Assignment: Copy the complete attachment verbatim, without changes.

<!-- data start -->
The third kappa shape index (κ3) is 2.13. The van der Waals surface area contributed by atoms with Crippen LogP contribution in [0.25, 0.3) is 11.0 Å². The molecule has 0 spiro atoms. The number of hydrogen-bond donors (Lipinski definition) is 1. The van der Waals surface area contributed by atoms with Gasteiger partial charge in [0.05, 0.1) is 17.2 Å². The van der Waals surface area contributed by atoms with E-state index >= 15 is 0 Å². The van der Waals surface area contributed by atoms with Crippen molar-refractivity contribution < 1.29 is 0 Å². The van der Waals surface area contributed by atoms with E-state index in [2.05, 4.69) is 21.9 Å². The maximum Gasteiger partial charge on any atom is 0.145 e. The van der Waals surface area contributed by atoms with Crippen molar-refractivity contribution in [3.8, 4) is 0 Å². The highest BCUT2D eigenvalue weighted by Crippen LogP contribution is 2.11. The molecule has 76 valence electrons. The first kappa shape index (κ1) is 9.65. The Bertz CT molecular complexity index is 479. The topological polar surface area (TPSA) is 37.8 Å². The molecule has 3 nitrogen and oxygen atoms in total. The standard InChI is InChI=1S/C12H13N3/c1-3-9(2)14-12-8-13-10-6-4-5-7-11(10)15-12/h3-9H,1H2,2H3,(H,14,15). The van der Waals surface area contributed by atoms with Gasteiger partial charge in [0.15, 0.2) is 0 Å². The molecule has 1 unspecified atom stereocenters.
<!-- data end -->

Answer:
The third kappa shape index (κ3) is 2.13. The van der Waals surface area contributed by atoms with Crippen LogP contribution in [0.25, 0.3) is 11.0 Å². The molecule has 0 spiro atoms. The number of hydrogen-bond donors (Lipinski definition) is 1. The van der Waals surface area contributed by atoms with Gasteiger partial charge in [0.05, 0.1) is 17.2 Å². The van der Waals surface area contributed by atoms with E-state index >= 15 is 0 Å². The van der Waals surface area contributed by atoms with Crippen molar-refractivity contribution < 1.29 is 0 Å². The van der Waals surface area contributed by atoms with E-state index in [2.05, 4.69) is 21.9 Å². The maximum Gasteiger partial charge on any atom is 0.145 e. The van der Waals surface area contributed by atoms with Crippen molar-refractivity contribution in [3.8, 4) is 0 Å². The highest BCUT2D eigenvalue weighted by Crippen LogP contribution is 2.11. The molecule has 76 valence electrons. The first kappa shape index (κ1) is 9.65. The Bertz CT molecular complexity index is 479. The topological polar surface area (TPSA) is 37.8 Å². The molecule has 3 nitrogen and oxygen atoms in total. The standard InChI is InChI=1S/C12H13N3/c1-3-9(2)14-12-8-13-10-6-4-5-7-11(10)15-12/h3-9H,1H2,2H3,(H,14,15). The van der Waals surface area contributed by atoms with Gasteiger partial charge in [0.15, 0.2) is 0 Å². The molecule has 1 unspecified atom stereocenters.